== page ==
The Earth possesses a finitude of resources which are currently being extracted and consumed without regard for sustainability. News stories reassuring us that there is a 50-year supply of petroleum in the Arctic Wildlife Refuge, or a 200-year supply of coal in the U.S. fail to address the larger question: what happens after 50 years? After 200 years?
Fresh water, oil, agricultural land, forests, fish, iron ore, copper – all are being depleted. The search for new fishing areas, new oil fields, more fresh water, more forest areas to clearcut - untapped resources of all kinds – has entered the realm of diminishing returns. Since the U.S. is amply blessed with many resources, it’s tempting to ignore the critical level of resource depletion that is occurring worldwide. Only the threat of $4.00 per gallon gasoline seems to get the American public’s attention.
As growing populations and the engines of economic growth confront the reality of diminishing resources and environmental degradation, conflict is the inevitable result. While serious religious and cultural tensions exist in the Middle East, it is hard to imagine that those historical conflicts would demand the world’s attention in the way they do, if not for the enormous store of oil reserves located there.
The Cod Wars were a series of confrontations in the 1950s and the 1970s between the United Kingdom and Iceland regarding fishing rights in the North Atlantic. This conflict is currently of little concern, since cod fishing is no longer economically viable due to overfishing and depletion of the resource.
Hitler’s expansionist policies leading up to World War II reflected Germany’s lust for lebensraum – and its desire for the mineral and agricultural resources of the conquered countries.
“Manifest Destiny” was the principle used by the United States to justify its westward expansion, which led to conflict with the indigenous peoples who had occupied the contested territory for thousands of years.
British, French, Spanish, and Dutch colonial policies of imperialism, while rationalized as altruistic efforts to bring Christianity and civilization to the world, were ultimately motivated by the desire to access, control and consume the resources of the colonized areas.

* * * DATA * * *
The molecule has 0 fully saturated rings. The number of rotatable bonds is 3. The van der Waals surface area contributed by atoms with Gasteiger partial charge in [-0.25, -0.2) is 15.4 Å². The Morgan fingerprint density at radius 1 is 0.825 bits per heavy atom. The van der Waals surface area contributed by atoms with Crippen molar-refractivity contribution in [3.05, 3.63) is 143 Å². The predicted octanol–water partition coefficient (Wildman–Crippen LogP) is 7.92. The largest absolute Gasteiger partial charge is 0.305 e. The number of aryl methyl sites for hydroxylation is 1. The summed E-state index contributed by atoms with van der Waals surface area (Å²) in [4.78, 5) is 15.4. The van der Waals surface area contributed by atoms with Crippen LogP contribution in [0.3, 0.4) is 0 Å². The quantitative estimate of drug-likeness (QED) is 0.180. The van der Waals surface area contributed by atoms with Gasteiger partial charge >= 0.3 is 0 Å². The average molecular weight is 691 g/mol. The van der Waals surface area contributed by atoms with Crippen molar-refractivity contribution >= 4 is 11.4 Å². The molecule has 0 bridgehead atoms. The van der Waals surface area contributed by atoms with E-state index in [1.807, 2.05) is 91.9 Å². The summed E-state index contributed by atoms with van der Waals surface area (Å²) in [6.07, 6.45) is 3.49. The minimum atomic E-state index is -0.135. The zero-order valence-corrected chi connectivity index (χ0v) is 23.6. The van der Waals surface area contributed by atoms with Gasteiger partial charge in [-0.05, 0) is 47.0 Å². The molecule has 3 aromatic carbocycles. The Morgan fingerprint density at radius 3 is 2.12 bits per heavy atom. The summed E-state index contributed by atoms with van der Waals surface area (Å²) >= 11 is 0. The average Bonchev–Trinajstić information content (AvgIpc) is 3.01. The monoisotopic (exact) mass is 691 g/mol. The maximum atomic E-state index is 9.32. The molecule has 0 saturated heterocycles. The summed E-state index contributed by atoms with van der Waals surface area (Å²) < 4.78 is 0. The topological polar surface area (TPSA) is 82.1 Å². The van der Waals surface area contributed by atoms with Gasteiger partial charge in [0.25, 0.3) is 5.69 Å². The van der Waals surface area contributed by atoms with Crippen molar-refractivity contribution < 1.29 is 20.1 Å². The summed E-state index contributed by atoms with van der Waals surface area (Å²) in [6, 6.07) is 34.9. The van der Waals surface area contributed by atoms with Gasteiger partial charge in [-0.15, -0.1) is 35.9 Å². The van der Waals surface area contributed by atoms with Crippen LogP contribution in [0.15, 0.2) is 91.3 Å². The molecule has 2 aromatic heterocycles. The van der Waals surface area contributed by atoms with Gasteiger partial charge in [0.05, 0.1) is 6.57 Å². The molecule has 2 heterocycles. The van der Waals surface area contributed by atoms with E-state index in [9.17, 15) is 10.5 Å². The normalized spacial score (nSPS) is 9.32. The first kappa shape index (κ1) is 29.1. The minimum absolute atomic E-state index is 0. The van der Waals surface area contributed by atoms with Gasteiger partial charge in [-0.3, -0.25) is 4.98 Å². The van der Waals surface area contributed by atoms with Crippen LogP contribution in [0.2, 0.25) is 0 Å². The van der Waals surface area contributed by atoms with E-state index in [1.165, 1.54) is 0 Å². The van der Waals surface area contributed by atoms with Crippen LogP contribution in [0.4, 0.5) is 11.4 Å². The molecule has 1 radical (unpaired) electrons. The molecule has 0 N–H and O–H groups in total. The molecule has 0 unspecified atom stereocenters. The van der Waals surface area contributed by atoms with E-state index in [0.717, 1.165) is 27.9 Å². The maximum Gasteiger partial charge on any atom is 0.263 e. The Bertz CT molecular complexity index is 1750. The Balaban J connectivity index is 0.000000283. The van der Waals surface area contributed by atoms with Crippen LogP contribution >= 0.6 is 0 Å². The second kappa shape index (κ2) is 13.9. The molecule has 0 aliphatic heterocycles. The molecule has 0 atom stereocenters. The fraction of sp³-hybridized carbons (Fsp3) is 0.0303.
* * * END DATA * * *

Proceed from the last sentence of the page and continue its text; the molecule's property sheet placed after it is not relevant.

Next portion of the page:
The global history of war and conflict is replete with examples of conflicts driven by contested natural resources, whether fish, agricultural land, petroleum or precious metals. While ethnic and religious strife has caused (and continues to cause) many conflicts, it is clear that in the 21st century conflicts over increasingly scarce natural resources will escalate.
Thus approaches to conflict resolution become increasingly important. America’s war in Iraq demonstrates the incredible cost in lives and resources of utilizing war to attempt to resolve problems. The field of conflict resolution offers a better way to negotiate and resolve conflicts – whether ethnic, religious or economic – before they escalate into protracted armed confrontations.
As the growing economies of the world increasingly confront the challenge of obtaining wanted resources, conflicts are likely to intensify. The tools and techniques of conflict resolution give nations the ability to work towards the cooperative and sustainable use of the Earth’s finite resources.
Social justice is the foundation of workable approaches to conflict resolution. When nations or groups in conflict feel that their needs are not valued and their rights are not respected, any “resolution” is tentative and likely to disintegrate into increased conflict. One has only to look at the history of the Balkans in the 20th century, or the current struggles in the Middle East, to see how accommodations obtained by force of arms do not address the fundamental human need for social justice and do not produce lasting peace and cooperation.
The recommended books in Conflict Resolution include impassioned pleas to avoid the terrible destruction of war; manuals of techniques and approaches to cross-cultural conflict resolution; analyses of how conflicting demands for scarce resources can increasingly destabilize current political arrangements; and roadmaps for promoting international cooperation, social justice and environmental protection.